What do you hope that the audience will experience?
I mean, we hope they'll laugh. But we really hope they come out a bit happier and a bit stimulated. There is a lot of comedy that asks no questions for fear of losing laughs, and there is comedy at the expense of others. Hopefully, ours is neither of those things.
What strategies did you consider towards shaping this audience experience?
We like to make the audience as comfortable in the room as possible. It's their room as much as ours. Audiences, historically, were not always as reverential and polite as they are now. Comedy (and theatre in general actually) is only really great if it's collaborative. So there will be audience interaction, direct address, games etc. None of this will be 'scary', we find it actually brings the audience together and reassures them that we're all there to have fun.
Do you see your work within any particular tradition?
I guess our style of sketch comedy is now considered a little 'old-fashioned'. We are interested in the minutiae of life, and in that sense it's observational. We'd liken it to shows like Smack the Pony, or The Fast Show; as opposed to more absurd things like Boosh or more 'Revue' stuff like Fry & Laurie.
There is a tendency for sketch comedy nowadays to be very meta-theatrical, another technique that brings the audience into the show and gives them an active role by allowing them a behind-the-scenes glimpse. We don't really think we're very interesting in and of ourselves. We're much more interested in representing others. It's just more fun.
This year’s performance will be minus the unexpected hitch of last – Lewis Doherty damaged an Achilles in rehearsal resulting in him using a wheelchair and crutches on stage. Having made a full recovery the result is now a more seamless flow for the young team.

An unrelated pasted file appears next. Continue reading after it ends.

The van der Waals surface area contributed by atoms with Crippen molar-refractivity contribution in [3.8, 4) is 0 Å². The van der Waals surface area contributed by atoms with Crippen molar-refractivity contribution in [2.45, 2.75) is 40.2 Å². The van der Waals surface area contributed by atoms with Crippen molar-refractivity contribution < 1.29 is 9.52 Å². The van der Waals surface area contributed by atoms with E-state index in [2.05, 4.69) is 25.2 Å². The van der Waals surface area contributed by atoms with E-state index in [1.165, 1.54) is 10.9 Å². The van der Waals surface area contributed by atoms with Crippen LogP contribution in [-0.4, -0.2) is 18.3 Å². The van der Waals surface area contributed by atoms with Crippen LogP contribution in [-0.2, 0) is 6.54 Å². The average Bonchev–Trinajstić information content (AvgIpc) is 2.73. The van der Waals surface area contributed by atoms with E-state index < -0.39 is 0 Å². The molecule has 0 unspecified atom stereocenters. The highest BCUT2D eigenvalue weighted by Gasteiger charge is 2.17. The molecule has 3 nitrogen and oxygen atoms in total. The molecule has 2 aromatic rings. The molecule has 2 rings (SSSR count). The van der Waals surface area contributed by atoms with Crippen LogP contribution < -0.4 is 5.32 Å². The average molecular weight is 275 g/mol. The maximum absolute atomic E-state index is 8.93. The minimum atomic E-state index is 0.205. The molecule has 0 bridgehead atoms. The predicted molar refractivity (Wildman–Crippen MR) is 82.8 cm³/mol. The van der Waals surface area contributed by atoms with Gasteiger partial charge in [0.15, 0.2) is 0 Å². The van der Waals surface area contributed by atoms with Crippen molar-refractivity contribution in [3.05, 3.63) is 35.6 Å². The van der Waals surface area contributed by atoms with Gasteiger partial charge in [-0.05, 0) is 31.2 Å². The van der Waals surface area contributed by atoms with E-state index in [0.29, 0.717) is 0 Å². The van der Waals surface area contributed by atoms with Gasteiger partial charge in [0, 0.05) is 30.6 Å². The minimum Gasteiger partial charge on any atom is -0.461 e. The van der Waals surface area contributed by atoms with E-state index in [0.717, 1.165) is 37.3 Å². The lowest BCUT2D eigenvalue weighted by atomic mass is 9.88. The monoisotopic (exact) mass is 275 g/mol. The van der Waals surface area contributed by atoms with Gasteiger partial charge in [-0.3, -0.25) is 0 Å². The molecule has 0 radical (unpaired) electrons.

The four graduated from Oxford School of Drama and performed their first gig in 2014 – at Brighton Fringe –going on to sell-out performances at Camden Fringe and winning the Audience Choice Award at SketchFest last year. They’ve also been finalists in Edinburgh’s prestigious So You Think That’s Funny competition for newcomers and were finalists at this year’s Leicester Square Theatre Sketch-off. In June they are due to launch a fortnightly podcast with original and recurring characters and storylines, regular Radio 4-style features and individual skits. Indeed, one of the gang, Rhys Bevan knows about the world of aural drama as he plays regular character Toby Fairbrother in Radio 4’s The Archers.
Festival Listings information: Venue: Underbelly Cowgate Dates: 4th - 14th & 16th - 28th Aug Time: 3.40pm Running Time: 60 minutes Tickets: £8 previews, £9.50 mid-week and £10.50
Co-Devised and Performed by the company
Music by the company
Produced by Laughing Stock Comedy Ltd in association with ABG Productions
Lewis Doherty - from Nottingham. Part of the North-Wall Theatre residency program and Merely Theatre. Specialises in improvisation and devising. Lewis will soon be appearing on BBC3, playing TJ in 'Hood Documentary'
Arabella Gibbins - from Oxford. Has taught singing and ran her own theatre company in Brighton. Credits include the Arcola, Harrogate Theatre. Specialises in music and song. Wrote, directed and starred in her short ﬁlm: ‘Swim to Land’ with her brother Toby Sebastian (from Game of Thrones). Her sister is Florence Pugh (Guardian ’Rising Star’ of 2015) – quite the theatrical family.
Phoebe Higson - from Somerset. Ongoing Misfit of London in ‘The Gin Chronicles’ by award winning theatre group Interrupt The Routine. Her uncle is Charlie Higson (Fast Show) so she has sketch comedy in the blood.
Rhys Bevan - from everywhere (army family). Currently in King Lear at the Royal Exchange Manchester and plays Toby Fairbrother on Radio 4’s The Archers. Specialises in classical theatre.